Saturday, April 28, 2007

The Saturdays

Levi and I savored this entertaining book about the four Melendy siblings. The children live in New York City with their father and their housekeeper, Cuffy. Mona is thirteen, Rush is twelve, and Miranda (always called Randy) is ten-and-a-half. Oliver is the baby at just six years old. The book was originally published in 1941. The Saturdays is the first of the four books Elizabeth Enright wrote about the Melendy children and tells the story of their Independent Saturday Afternoon Adventure Club (I.S.A.A.C.).

I was once again amazed at the independence, responsibility, resourcefulness, creativity, camaraderie, and knowledge displayed by children of this era. While I am completely aware that this is a fictional novel, the times have definitely changed. The three older children all ventured out into the city, one at a time. Randy (the artist and dancer) went to an art show, Rush (the musician) took in an opera, and Mona (an aspiring actress) had her hair done by a hairdresser with a villainous smile. She compared him to Iago, and I am happy to say that I actually caught that Shakespearean reference thanks to my educational efforts this year.

The Saturdays made me want to relive my childhood, and Enright captures the essence of what I want for my own children. I hope we will have a chance to read the following three books in the future.

The writing is superb. We enjoyed stretching our vocabulary. Levi and I referred often to his children's dictionary and started making a list of our favorite new words:

indignation: anger caused by something unfair

inquire: to ask

conceal: to hide or keep secret

forlorn: sad and lonely

disheveled: messed up, untidy

appalled: shocked or overcome with horror

averted: turned away

zeal: eager desire to get something done (enthusiasm)

excursion: pleasurable outing

sheepish: embarrassed and guilty

lugubrious: mournful, dismal, or gloomy (this word wasn't found in the children's dictionary--we had to break out the big guns for this one)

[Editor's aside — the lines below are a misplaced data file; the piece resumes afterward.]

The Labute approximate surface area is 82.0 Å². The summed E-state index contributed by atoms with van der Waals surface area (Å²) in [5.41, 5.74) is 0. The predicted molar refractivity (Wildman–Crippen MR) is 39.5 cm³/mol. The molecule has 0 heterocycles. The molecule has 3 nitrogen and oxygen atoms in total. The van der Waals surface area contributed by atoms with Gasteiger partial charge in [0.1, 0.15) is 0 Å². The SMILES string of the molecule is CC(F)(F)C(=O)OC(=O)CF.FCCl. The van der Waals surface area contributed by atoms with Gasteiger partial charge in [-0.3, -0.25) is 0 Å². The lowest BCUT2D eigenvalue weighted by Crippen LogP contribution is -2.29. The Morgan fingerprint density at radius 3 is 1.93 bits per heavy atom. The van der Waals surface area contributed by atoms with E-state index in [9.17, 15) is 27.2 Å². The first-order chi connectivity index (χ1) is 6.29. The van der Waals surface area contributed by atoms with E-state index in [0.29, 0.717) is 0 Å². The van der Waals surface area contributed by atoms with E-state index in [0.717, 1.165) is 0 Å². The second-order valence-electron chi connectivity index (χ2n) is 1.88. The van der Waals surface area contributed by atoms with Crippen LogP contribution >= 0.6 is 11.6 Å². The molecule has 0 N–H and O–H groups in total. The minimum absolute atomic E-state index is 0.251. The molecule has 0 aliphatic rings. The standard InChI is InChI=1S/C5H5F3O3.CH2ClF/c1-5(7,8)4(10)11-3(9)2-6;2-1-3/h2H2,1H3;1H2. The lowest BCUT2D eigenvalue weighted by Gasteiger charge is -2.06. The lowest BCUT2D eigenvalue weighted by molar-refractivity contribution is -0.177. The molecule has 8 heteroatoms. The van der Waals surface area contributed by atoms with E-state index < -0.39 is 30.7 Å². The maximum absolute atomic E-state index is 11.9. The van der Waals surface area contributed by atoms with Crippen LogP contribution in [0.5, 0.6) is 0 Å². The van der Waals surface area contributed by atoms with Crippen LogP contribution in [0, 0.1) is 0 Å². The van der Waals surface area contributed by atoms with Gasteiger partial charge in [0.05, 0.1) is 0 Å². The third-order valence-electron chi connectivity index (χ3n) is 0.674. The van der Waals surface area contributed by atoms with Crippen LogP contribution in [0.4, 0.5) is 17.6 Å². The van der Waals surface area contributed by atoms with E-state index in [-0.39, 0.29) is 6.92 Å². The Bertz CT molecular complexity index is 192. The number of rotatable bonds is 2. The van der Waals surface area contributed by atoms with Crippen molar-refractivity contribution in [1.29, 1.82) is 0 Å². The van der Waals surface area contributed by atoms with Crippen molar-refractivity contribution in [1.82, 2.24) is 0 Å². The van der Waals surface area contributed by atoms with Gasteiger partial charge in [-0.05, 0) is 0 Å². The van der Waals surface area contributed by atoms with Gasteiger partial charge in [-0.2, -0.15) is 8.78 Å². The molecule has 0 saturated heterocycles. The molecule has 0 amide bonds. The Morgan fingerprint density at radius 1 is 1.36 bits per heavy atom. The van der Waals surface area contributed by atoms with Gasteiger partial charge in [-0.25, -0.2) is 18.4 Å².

outlandish: very strange or unusual

debris: the junk or pieces left from something broken down or destroyed

ominous: being a sign of evil or trouble to come

Our list could have been much longer, but we never would have gotten any reading done!

Semicolon hosts the Saturday Review of Books today. Feel free to read the reviews or join in with your own.


Sherry said...

I love this book and the others about the Melendys. Have you read The Four Story Mistake?

Heidi said...

I never read these books as a child (wish I had) and Levi and I have only read The Saturdays. I look forward to reading the rest of them!

Thanks for visiting!

Unknown said...

This sounds like one that Amanda and I would both enjoy.

Jen Rouse said...

Everything I've ever read by Elizabeth Enright has been superb, and the Melendy books are my favorites. I too enjoy the simple intelligence, resourcefulness, and respectfulness displayed by these kids; good examples for our kids to read about.

carole said...

I LOVE this book. My father read it outloud to us as children - and since I am the oldest of 9, I heard it at least twice outloud and numerous times in my own head (aka reading to myself). Does your eldest read already? I have a lot of questions about curriculum choices, etc. since I am drawn to classical but reading about Charlotte Mason right now. Confusing.